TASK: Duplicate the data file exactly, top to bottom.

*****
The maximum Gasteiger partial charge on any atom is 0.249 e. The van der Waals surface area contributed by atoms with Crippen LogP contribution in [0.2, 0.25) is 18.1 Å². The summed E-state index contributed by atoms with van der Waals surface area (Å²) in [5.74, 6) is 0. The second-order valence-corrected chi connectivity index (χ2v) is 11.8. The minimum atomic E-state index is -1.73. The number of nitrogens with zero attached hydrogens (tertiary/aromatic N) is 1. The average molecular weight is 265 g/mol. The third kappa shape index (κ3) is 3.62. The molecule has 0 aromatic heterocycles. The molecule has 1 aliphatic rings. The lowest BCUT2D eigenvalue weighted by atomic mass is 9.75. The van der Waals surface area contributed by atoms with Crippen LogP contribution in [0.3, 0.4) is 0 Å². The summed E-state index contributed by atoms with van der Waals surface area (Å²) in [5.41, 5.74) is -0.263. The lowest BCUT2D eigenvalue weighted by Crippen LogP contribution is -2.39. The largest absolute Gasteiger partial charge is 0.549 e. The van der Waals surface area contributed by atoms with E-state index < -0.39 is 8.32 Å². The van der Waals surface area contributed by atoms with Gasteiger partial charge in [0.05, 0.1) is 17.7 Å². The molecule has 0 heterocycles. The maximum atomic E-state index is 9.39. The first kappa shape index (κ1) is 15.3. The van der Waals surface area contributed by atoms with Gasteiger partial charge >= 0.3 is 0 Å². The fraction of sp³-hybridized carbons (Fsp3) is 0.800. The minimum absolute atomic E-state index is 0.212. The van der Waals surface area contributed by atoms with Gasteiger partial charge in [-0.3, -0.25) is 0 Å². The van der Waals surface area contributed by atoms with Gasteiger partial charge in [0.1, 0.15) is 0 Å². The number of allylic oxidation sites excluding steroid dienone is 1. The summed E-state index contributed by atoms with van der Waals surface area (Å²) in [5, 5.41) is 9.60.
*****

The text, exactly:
The maximum Gasteiger partial charge on any atom is 0.249 e. The van der Waals surface area contributed by atoms with Crippen LogP contribution in [0.2, 0.25) is 18.1 Å². The summed E-state index contributed by atoms with van der Waals surface area (Å²) in [5.74, 6) is 0. The second-order valence-corrected chi connectivity index (χ2v) is 11.8. The minimum atomic E-state index is -1.73. The number of nitrogens with zero attached hydrogens (tertiary/aromatic N) is 1. The average molecular weight is 265 g/mol. The third kappa shape index (κ3) is 3.62. The molecule has 0 aromatic heterocycles. The molecule has 1 aliphatic rings. The lowest BCUT2D eigenvalue weighted by atomic mass is 9.75. The van der Waals surface area contributed by atoms with Crippen LogP contribution in [0.3, 0.4) is 0 Å². The summed E-state index contributed by atoms with van der Waals surface area (Å²) in [5.41, 5.74) is -0.263. The lowest BCUT2D eigenvalue weighted by Crippen LogP contribution is -2.39. The largest absolute Gasteiger partial charge is 0.549 e. The van der Waals surface area contributed by atoms with E-state index < -0.39 is 8.32 Å². The van der Waals surface area contributed by atoms with Gasteiger partial charge in [0.05, 0.1) is 17.7 Å². The molecule has 0 heterocycles. The maximum atomic E-state index is 9.39. The first kappa shape index (κ1) is 15.3. The van der Waals surface area contributed by atoms with Gasteiger partial charge >= 0.3 is 0 Å². The fraction of sp³-hybridized carbons (Fsp3) is 0.800. The minimum absolute atomic E-state index is 0.212. The van der Waals surface area contributed by atoms with Gasteiger partial charge in [-0.3, -0.25) is 0 Å². The van der Waals surface area contributed by atoms with Gasteiger partial charge in [0.1, 0.15) is 0 Å². The number of allylic oxidation sites excluding steroid dienone is 1. The summed E-state index contributed by atoms with van der Waals surface area (Å²) in [5, 5.41) is 9.60.